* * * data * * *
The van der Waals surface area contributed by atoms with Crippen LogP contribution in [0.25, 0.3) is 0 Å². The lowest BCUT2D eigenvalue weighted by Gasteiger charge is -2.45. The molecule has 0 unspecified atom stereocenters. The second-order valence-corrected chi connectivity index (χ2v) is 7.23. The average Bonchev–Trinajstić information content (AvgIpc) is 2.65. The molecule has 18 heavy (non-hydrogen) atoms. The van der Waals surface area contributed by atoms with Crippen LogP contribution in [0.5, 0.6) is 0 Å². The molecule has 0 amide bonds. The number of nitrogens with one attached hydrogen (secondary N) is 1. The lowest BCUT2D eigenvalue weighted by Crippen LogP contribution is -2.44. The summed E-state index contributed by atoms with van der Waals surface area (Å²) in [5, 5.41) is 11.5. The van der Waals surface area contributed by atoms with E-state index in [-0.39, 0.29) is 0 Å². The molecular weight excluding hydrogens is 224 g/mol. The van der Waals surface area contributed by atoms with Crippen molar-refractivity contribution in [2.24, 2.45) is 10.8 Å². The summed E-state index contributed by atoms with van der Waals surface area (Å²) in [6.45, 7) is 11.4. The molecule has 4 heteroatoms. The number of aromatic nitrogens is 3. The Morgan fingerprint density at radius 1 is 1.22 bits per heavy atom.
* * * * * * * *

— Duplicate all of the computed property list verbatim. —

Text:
The van der Waals surface area contributed by atoms with Crippen LogP contribution in [0.25, 0.3) is 0 Å². The lowest BCUT2D eigenvalue weighted by Gasteiger charge is -2.45. The molecule has 0 unspecified atom stereocenters. The second-order valence-corrected chi connectivity index (χ2v) is 7.23. The average Bonchev–Trinajstić information content (AvgIpc) is 2.65. The molecule has 18 heavy (non-hydrogen) atoms. The van der Waals surface area contributed by atoms with Crippen LogP contribution in [0.5, 0.6) is 0 Å². The molecule has 0 amide bonds. The number of nitrogens with one attached hydrogen (secondary N) is 1. The lowest BCUT2D eigenvalue weighted by Crippen LogP contribution is -2.44. The summed E-state index contributed by atoms with van der Waals surface area (Å²) in [5, 5.41) is 11.5. The van der Waals surface area contributed by atoms with E-state index in [-0.39, 0.29) is 0 Å². The molecular weight excluding hydrogens is 224 g/mol. The van der Waals surface area contributed by atoms with Crippen molar-refractivity contribution in [2.24, 2.45) is 10.8 Å². The summed E-state index contributed by atoms with van der Waals surface area (Å²) in [6.45, 7) is 11.4. The molecule has 4 heteroatoms. The number of aromatic nitrogens is 3. The Morgan fingerprint density at radius 1 is 1.22 bits per heavy atom.